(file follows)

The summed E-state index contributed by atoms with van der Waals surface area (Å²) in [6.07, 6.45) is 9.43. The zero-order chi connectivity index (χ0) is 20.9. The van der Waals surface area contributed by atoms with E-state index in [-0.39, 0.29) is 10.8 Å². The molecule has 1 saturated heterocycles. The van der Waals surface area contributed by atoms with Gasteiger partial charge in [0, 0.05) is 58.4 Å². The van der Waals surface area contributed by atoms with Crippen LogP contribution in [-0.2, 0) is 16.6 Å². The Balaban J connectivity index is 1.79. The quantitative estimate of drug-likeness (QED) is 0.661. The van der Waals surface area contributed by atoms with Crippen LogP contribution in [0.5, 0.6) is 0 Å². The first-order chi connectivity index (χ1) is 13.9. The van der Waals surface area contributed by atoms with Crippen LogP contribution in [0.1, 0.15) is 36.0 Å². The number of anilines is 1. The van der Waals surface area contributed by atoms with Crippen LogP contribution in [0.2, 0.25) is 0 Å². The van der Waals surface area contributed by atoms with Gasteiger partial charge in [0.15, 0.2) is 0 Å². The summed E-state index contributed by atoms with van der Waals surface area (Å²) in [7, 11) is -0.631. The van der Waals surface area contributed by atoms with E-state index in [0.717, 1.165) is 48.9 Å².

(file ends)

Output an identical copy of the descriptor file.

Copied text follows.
The summed E-state index contributed by atoms with van der Waals surface area (Å²) in [6.07, 6.45) is 9.43. The zero-order chi connectivity index (χ0) is 20.9. The van der Waals surface area contributed by atoms with E-state index in [-0.39, 0.29) is 10.8 Å². The molecule has 1 saturated heterocycles. The van der Waals surface area contributed by atoms with Gasteiger partial charge in [0, 0.05) is 58.4 Å². The van der Waals surface area contributed by atoms with Crippen LogP contribution in [-0.2, 0) is 16.6 Å². The Balaban J connectivity index is 1.79. The quantitative estimate of drug-likeness (QED) is 0.661. The van der Waals surface area contributed by atoms with Crippen LogP contribution in [0.5, 0.6) is 0 Å². The first-order chi connectivity index (χ1) is 13.9. The van der Waals surface area contributed by atoms with Crippen LogP contribution in [0.1, 0.15) is 36.0 Å². The number of anilines is 1. The van der Waals surface area contributed by atoms with Crippen LogP contribution in [0.2, 0.25) is 0 Å². The van der Waals surface area contributed by atoms with Gasteiger partial charge in [0.15, 0.2) is 0 Å². The summed E-state index contributed by atoms with van der Waals surface area (Å²) in [7, 11) is -0.631. The van der Waals surface area contributed by atoms with E-state index in [0.717, 1.165) is 48.9 Å².